Search basically involved moving from an Initial state to a Goal State. Classic search techniques could be applied to planning state in this manner:
The first major method considered the solution as a search from the initial state to a goal state through a state space. There are many ways of moving through this space by using operators and the A* algorithm described the best first search through a graph. This method is fine for simpler problems but for more realistic problems it is advisable to use problem decomposition. Here the problem is split into smaller sub problems and the partial solutions are then synthesised. The danger in this method occurs when certain paths become abortive and have to be discarded. How much of the partial solution can be saved and how much needs to be recomputed.
The frame problem -- deciding which things change and which do not -- gave some guidance on enabling us to decide on what stays the same and on what changes as we go from state to state. If the problem concerned designing a robot to build a car then mounting the engine on the chassis would not affect the rear of the car nowadays.
The AO* algorithm enabled us to handle the solution of problems where the problem could be split into distinct parts and then the partial solutions reassembled. However difficulties arise if parts interacted with one another. Most problems have some interaction and this implies some thought into the ordering of the steps; for example if the robot has to move a desk with objects on it from one room to another; or to move a sofa from one room to another and the piano is near the doorway. The thought process involved in recombining partial solutions of such problems is known as planning. At this point we run into a discussion about the role of the computer in the design of a plan as to how we can solve a problem. It is extremely unlikely at this stage that a computer will actually solve the problem unless it is a game and here some interaction with a person is needed.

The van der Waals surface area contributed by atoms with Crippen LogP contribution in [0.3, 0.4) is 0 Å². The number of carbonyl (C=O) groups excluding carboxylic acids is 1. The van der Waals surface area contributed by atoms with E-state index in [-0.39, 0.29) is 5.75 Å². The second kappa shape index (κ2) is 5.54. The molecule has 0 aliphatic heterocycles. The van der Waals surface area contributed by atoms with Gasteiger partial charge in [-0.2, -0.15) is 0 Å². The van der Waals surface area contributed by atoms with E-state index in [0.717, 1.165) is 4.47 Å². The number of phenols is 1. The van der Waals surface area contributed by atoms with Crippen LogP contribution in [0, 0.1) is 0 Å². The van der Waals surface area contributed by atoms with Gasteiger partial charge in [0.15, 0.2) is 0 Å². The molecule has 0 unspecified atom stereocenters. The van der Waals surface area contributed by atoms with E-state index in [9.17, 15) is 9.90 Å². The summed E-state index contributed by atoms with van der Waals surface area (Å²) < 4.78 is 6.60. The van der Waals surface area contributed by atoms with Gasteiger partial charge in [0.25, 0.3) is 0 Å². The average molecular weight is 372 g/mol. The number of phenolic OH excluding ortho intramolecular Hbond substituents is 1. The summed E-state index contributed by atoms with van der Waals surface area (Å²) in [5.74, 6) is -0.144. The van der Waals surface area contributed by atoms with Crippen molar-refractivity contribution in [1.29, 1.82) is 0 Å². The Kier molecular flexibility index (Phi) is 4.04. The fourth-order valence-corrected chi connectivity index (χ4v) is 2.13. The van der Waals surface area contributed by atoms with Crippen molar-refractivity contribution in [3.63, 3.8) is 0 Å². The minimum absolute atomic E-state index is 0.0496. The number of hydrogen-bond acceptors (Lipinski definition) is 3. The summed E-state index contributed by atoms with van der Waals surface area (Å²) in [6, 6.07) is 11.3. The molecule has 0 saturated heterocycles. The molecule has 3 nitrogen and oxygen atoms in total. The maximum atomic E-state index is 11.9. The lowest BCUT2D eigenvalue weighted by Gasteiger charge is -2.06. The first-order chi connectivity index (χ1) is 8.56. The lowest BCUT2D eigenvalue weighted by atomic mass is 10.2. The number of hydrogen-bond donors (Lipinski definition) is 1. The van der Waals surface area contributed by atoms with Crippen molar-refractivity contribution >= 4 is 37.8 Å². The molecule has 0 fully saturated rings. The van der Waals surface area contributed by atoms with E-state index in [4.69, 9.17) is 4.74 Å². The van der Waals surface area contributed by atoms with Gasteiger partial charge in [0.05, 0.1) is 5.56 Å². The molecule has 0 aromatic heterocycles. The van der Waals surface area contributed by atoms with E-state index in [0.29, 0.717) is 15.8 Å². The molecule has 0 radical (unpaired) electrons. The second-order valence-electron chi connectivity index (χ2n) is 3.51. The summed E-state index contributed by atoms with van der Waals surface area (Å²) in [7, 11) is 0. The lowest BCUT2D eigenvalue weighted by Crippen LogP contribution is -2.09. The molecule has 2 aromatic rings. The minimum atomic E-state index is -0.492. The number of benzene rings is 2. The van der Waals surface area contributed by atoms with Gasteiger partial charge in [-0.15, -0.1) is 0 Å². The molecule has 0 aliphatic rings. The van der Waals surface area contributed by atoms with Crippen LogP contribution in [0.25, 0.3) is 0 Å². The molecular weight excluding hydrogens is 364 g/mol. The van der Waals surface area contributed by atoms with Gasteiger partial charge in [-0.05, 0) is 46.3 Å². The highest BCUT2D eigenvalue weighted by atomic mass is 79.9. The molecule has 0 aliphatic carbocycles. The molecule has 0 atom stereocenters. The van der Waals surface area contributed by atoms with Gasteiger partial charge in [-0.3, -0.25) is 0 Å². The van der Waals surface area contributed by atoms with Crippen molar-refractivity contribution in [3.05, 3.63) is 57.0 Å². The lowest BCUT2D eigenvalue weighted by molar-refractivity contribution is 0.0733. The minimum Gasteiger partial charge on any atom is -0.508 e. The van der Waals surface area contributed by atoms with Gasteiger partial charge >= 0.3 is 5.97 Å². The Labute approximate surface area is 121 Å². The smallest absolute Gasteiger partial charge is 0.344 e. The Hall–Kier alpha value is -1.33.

Generally the computer is used to decide upon or to offer words of wisdom on the best method of approaching the solution of a problem. In one sense this can be interpreted as a simulation; if we are considering the handling of queues at an airport or a post office there are no actual people and so we can try a range of possibilities; likewise in a traffic control problem there are no cars or aircraft piling up at a junction or two miles over an airport. Once the computer based investigation has come up with the best solution we can then implement it at the real site.
This approach assumes that there is continuity in the way of life. It cannot budget for rapid change or revolution. How can this approach cater for unexpected events such as a faulty component or a spurious happening such as two items stuck together or a breakdown in the path somewhere vital such as in a camera reel. When a fault or some unrecognisable state is encountered it is not necessary to restart for much of what has been successfully solved is still useful. Consider a child removing the needles from a partially completed knitted sweater. The problem lies in restarting from a dead end and this will need some backtracking. This method of solution is pursued to reduce the level of complexity and so to ensure successful handling we must introduce reasoning to help in the backtracking required to cater for faults. To assist in controlling backtracking many methods go backward from the goal to an initial state.